Acquisition, seeing the world and people in terms of how much money one can get from them, is completely opposed to what education really is. "The world was meant to be known, to be felt," Mr. Siegel writes in Self and World, "not to be parceled out into huge segments or lesser segments for the complacent but deleterious delectation of some and the domination and manipulation of others" (p. 279-280). For persons whose main interest is the "parcel[ing] out" and "domination and manipulation" of the world to put on a show of concern about children's education, is ludicrous, cruelly ludicrous. There is only one way for education to succeed in America, 2001. Children won't learn because they're tested often, or because if they become technologically proficient they'll get a job that will increase the profits of some corporate owner. For children to learn well in America's schools they need to feel that the world in its fulness is good to know, and has to do with who they are.
I Heard This As a Child
I quote now, briefly, from Aesthetic Realism lessons my parents and I had when I was a child, because in outline what the children and grownups of the world need to know is in what I am quoting. A month before my 7th birthday, in a discussion of music, Mr. Siegel asked me, "Do you want to be like music?" And he continued:
If people know how to conduct themselves they can be like music. Melody can teach you how to rise and fall and see that you are the same person.
Those beautiful sentences are from my mother's notes; and they represent the basis of the Aesthetic Realism teaching method: when a child sees that the subject before her—music, an equation, a fact in history—makes a one of opposites that are in her, opposites that may fight in her and bewilder her, she sees that subject as lovable and wants to be close to it, know it.
The next sentences are from a lesson when I was 6½, in the 2nd grade, and angry with my teacher, Mrs. Gellert. As Mr. Siegel spoke to me, I was learning about the desire which Aesthetic Realism explains is the most hurtful thing in everyone: the desire for contempt, "the addition to self through the lessening of something else." Contempt is so ordinary—a girl of 6½ has it—but it is that from which all cruelty comes. And I was learning about the one real alternative to contempt: the desire to see another person truly, from the inside—the desire to know.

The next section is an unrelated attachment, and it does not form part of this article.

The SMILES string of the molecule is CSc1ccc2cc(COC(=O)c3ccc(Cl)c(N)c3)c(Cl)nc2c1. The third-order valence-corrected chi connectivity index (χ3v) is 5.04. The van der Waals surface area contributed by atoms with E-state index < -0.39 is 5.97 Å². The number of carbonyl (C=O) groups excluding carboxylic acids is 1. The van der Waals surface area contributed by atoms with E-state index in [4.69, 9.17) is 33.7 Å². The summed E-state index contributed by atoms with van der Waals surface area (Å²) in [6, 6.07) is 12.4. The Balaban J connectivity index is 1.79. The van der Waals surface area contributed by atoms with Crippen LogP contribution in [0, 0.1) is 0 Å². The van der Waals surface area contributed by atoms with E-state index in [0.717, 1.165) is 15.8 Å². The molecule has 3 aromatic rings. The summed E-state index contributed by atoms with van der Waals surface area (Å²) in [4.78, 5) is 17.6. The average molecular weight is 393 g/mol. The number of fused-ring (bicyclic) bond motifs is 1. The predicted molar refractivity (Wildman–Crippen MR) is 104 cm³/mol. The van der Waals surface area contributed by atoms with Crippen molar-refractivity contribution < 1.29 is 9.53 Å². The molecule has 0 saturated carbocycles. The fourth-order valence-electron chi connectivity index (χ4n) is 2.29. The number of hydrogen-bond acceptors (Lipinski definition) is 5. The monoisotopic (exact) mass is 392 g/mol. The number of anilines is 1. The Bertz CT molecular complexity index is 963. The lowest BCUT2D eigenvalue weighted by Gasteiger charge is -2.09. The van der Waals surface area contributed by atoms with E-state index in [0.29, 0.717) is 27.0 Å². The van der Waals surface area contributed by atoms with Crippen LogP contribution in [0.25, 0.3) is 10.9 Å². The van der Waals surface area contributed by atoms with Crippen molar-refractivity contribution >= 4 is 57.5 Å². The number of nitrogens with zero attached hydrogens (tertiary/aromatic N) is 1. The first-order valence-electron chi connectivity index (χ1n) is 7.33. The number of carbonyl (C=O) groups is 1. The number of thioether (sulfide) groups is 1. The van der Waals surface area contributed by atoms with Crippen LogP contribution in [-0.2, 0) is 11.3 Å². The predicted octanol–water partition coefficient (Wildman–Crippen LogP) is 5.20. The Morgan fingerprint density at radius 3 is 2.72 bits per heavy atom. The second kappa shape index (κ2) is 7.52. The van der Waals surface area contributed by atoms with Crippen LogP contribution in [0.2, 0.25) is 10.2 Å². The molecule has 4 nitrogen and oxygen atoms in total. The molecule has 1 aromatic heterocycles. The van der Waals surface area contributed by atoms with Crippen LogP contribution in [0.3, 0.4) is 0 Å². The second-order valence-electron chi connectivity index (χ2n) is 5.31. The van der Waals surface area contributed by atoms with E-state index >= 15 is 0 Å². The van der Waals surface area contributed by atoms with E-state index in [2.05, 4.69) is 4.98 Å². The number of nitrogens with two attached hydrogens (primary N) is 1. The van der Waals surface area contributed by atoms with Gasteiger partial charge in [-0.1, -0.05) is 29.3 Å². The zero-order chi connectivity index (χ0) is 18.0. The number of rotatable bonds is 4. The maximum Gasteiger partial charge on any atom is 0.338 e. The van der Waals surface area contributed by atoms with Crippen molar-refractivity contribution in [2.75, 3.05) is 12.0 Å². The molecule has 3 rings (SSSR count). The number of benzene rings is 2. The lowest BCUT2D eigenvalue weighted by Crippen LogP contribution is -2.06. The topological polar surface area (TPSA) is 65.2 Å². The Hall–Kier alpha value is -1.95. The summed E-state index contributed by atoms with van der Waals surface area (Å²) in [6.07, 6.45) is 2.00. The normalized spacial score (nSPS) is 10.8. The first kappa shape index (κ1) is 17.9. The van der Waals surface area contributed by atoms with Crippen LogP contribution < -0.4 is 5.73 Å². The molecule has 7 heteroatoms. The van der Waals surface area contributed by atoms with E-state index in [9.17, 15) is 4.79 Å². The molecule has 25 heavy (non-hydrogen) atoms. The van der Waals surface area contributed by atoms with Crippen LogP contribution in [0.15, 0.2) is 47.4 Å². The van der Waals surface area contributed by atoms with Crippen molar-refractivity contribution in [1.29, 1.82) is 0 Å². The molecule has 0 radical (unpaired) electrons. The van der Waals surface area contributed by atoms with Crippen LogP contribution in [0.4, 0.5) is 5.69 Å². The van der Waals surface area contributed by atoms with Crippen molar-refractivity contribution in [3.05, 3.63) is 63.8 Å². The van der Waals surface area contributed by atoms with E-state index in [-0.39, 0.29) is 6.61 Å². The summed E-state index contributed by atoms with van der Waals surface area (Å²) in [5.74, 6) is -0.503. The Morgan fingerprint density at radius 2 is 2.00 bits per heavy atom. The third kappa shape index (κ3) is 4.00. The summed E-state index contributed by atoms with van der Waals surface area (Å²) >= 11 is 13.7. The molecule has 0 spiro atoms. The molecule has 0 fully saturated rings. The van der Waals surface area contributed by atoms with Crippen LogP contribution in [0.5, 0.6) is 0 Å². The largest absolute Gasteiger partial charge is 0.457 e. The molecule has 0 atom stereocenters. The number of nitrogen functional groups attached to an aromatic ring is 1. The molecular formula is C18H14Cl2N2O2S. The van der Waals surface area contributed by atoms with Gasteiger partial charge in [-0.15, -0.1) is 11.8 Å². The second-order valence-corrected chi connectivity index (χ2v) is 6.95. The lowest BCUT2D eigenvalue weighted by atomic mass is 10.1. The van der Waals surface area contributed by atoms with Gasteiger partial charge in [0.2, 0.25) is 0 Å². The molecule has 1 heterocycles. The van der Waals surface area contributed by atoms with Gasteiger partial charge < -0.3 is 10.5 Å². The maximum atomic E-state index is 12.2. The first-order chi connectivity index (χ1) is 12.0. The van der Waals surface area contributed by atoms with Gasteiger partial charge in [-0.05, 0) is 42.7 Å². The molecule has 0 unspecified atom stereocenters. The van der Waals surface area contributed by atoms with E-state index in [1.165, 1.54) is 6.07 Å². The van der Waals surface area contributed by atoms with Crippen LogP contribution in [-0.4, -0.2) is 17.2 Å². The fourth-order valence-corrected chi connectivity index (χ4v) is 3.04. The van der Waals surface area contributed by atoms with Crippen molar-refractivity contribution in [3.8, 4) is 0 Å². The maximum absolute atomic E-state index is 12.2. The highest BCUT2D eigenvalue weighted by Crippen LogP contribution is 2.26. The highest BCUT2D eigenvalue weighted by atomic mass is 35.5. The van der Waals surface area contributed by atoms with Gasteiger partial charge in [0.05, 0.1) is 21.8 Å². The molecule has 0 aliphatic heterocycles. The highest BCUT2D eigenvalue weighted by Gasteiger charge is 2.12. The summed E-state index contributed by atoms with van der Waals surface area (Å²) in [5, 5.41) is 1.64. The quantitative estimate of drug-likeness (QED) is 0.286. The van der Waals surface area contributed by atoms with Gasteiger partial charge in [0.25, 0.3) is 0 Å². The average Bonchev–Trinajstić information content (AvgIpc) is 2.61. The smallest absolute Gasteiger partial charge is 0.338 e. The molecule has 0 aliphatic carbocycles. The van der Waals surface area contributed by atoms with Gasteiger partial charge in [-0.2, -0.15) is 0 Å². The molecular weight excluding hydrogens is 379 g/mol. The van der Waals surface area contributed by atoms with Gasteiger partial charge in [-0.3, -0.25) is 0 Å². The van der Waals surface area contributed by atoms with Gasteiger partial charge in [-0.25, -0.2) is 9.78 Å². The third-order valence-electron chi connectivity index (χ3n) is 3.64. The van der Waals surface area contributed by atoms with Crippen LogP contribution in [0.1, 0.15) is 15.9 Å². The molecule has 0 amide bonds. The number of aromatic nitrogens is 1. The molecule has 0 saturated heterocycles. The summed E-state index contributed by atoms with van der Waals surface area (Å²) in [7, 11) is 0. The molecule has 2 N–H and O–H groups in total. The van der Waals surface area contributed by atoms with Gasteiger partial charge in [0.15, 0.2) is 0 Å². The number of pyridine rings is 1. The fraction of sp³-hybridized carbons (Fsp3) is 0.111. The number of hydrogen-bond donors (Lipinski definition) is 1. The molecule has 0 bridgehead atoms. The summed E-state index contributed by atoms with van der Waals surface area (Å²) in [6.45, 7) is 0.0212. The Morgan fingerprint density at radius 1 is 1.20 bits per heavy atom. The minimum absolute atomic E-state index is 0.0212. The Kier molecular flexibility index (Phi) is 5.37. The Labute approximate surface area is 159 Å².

When Mr. Siegel asked what I didn't like in school, I said, "When the teacher yells"; and in my mother's notes are the following questions and statements of Mr. Siegel to me:
Why does the teacher yell? Life can mix anybody up, including teachers... Do you think your teacher is soft and hard? Do you think she ever cried in her life? Do you even think she thinks she made a mistake?...Do you want her to be happy? She yells because she is unhappy.
Did you ever try to make a person angry—move around, take a long time doing something? People try to annoy each other because they feel if they get somebody mad they are big stuff. We try to have other people happy, but sometimes we want to make them unhappy too. Unless you can say, "I don't want the teacher to yell," when [she] yells you will feel bad....The first thing that is necessary to get along with people is to ask what they feel.
We go from Eli Siegel speaking to a little girl to him speaking about Shakespeare. He was supremely just to both. He embodied, always, education at its truest. My passionate gratitude to him is personal, cultural, and represents humanity.